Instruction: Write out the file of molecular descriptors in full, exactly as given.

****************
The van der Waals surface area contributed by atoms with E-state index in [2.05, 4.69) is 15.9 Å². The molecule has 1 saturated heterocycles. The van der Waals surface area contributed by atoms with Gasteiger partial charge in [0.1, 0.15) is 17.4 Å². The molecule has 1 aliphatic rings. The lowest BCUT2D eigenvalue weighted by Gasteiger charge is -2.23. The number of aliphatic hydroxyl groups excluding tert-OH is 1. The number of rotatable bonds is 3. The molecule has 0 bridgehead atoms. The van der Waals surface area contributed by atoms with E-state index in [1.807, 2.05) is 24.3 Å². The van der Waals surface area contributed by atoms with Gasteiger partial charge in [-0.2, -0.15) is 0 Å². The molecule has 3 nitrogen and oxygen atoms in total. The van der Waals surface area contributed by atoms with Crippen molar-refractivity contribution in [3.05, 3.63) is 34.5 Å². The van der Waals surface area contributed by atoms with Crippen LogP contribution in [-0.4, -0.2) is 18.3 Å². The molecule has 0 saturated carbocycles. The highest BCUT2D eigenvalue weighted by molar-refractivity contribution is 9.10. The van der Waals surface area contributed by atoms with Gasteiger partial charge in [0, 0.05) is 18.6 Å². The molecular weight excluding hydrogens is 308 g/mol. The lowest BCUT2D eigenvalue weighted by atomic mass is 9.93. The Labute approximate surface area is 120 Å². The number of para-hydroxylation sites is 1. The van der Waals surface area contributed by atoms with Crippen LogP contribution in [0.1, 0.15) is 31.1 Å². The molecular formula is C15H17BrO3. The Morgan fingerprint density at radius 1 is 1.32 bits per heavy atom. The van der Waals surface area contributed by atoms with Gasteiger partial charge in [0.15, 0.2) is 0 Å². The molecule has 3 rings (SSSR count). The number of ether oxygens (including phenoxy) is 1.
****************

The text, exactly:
The van der Waals surface area contributed by atoms with E-state index in [2.05, 4.69) is 15.9 Å². The molecule has 1 saturated heterocycles. The van der Waals surface area contributed by atoms with Gasteiger partial charge in [0.1, 0.15) is 17.4 Å². The molecule has 1 aliphatic rings. The lowest BCUT2D eigenvalue weighted by Gasteiger charge is -2.23. The number of aliphatic hydroxyl groups excluding tert-OH is 1. The number of rotatable bonds is 3. The molecule has 0 bridgehead atoms. The van der Waals surface area contributed by atoms with E-state index in [1.807, 2.05) is 24.3 Å². The van der Waals surface area contributed by atoms with Gasteiger partial charge in [-0.2, -0.15) is 0 Å². The molecule has 3 nitrogen and oxygen atoms in total. The van der Waals surface area contributed by atoms with Crippen molar-refractivity contribution in [3.05, 3.63) is 34.5 Å². The van der Waals surface area contributed by atoms with Crippen LogP contribution in [-0.4, -0.2) is 18.3 Å². The molecule has 0 saturated carbocycles. The highest BCUT2D eigenvalue weighted by molar-refractivity contribution is 9.10. The van der Waals surface area contributed by atoms with Gasteiger partial charge in [0, 0.05) is 18.6 Å². The molecular weight excluding hydrogens is 308 g/mol. The lowest BCUT2D eigenvalue weighted by atomic mass is 9.93. The Labute approximate surface area is 120 Å². The number of para-hydroxylation sites is 1. The van der Waals surface area contributed by atoms with Crippen LogP contribution in [0.1, 0.15) is 31.1 Å². The molecular formula is C15H17BrO3. The Morgan fingerprint density at radius 1 is 1.32 bits per heavy atom. The van der Waals surface area contributed by atoms with Gasteiger partial charge in [0.15, 0.2) is 0 Å². The molecule has 3 rings (SSSR count). The number of ether oxygens (including phenoxy) is 1.